Darren Aronofsky’s MOTHER! recently came to Google Play, giving me an opportunity to rewatch it. It was even better the second time around, particularly since I started the movie with a Biblical interpretation of the story, which I’d discovered about a third of the way through my first time. Here’s my take on the film, which contains spoilers.
At the start of the story, we have the poet (God) reconstituting the world from ashes. The poet (“Him” in the credits) and Mother (representing Earth, or nature) live in harmony until Man arrives professing to be an admirer of the poet. This is Adam, who in this story is a bone surgeon (rib reference) with a surgical scar over his ribs. Then Woman arrives (Eve), a seductress fascinated with the poet’s study where he does his writing (Eden), particularly a large and beautiful piece of crystal (the apple). Man and Woman break the crystal, which gets them expelled from the room and locked out (banishment from Eden). Despite them being nothing but trouble, the poet finds them inspiring and seems to depend on their adoration.
Since their arrival, Mother is struck by visions of ashes returning to the home, foreshadowing but also a buried memory, and when she places her hand against the walls of the house, she senses cancerous cinders infecting a heart, which is really her own heart. She discovers an ominous sealed-off room in the basement which houses the oil tank (Hell, the dark flip side of paradise, a foreshadowing of the coming apocalypse). They’re extremely rude to her, giving all their love and praise to the Poet while ignoring or belittling her, and making a mess everywhere they go. Then their sons show up (Cain and Abel). One son kills the other, and the poet slams him against a piece of glass, cutting his forehead (the mark of Cain). After the funeral, Man and Woman and all their friends show up, all of whom are amazingly rude to Mother in her own home, putting the worst of human nastiness on display. When the people break an unfinished sink, which floods the house, Mother banishes them. The house is wrecked, and it’s raining outside, but the people are gone. This is the Biblical Flood.
The poet and Mother make love that night and conceive a child, and all is harmony for a while. Mother is happily pregnant while the Poet has rediscovered a passion to write. His new work draws adoring worshippers from all over, who start to trash the house. Mother sees a blood stain on the floor (from Abel’s murder) reappear like a diseased wound, as humans are back. The film’s subsequent last act is completely surreal as we see humanity in all its extremes, dancing, joy, worship, religious evils, war, poverty, destitution, and hypocrisy. Soon it’s hell on earth all over the house. Tormented and horrified, Mother begins having contractions, which strike like earth tremors. The poet reopens his study and brings her inside, where she delivers a son.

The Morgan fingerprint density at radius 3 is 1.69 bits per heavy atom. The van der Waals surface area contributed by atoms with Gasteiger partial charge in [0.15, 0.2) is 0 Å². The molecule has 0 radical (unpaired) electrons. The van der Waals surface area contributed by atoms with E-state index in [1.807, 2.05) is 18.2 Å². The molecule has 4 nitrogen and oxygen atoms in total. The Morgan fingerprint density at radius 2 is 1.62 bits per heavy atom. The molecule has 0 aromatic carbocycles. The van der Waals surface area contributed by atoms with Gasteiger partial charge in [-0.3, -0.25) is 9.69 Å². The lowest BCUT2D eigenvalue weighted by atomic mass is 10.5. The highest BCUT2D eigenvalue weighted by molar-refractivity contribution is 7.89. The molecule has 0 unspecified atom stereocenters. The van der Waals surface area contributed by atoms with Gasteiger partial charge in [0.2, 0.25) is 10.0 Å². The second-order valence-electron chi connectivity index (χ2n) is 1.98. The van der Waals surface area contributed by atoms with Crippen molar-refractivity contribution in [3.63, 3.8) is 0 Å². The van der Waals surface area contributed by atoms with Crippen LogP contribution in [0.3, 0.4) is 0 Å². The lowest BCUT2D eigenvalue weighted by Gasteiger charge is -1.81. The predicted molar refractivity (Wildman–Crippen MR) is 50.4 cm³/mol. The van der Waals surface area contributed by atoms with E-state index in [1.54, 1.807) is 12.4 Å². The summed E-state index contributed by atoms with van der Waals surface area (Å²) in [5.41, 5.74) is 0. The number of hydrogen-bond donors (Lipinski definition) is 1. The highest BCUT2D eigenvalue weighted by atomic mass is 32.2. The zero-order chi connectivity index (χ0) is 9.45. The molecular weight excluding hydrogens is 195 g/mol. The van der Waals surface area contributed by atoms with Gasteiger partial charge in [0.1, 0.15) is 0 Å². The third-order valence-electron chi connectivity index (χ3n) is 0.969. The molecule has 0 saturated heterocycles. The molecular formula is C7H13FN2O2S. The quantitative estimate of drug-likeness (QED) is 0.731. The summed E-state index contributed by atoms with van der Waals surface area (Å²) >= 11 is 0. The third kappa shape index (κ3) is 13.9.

The poet wants to show the boy to the people in the house, who have been leaving them gifts outside the door, but she refuses, not trusting them. When she finally falls asleep, the Poet takes the baby to the people outside, who handle him so roughly they kill him. Mother pushes through the crowd to discover they are eating him in a ritual. The baby, of course, is Jesus, and the ritual a version of the Last Supper. Mother goes berserk until she’s severely beaten to the point of almost being unrecognizable.
In a blind rage, she goes to the basement, where she breaks open the oil tank. Holding a lighter, she tells the poet he never loved her, he only loved how much she loved him. Then she burns the house and everyone in it (the apocalypse). The poet takes her ravaged body to the kitchen. She tells him she still loves him, and this allows him to take out her heart (her love) and fuse it into a large and beautiful crystal. Using that crystal, he is able to regenerate the house and the surrounding paradise, producing a new Mother. He will try again. His creations and what they do to their world don’t matter, only that they adore him.
MOTHER! presents God as narcissist, humans as nasty monkeys at best and a plague at worst, humans as focused on the spiritual rather than their environment, and Earth as living, giving, nurturing mother who is snubbed, scorned, and abused in turn by its children who depend on her for life.
The film has a brilliant message, is beautifully shot, and contains a raw power I found completely compelling. It was one of my favorite films of 2017.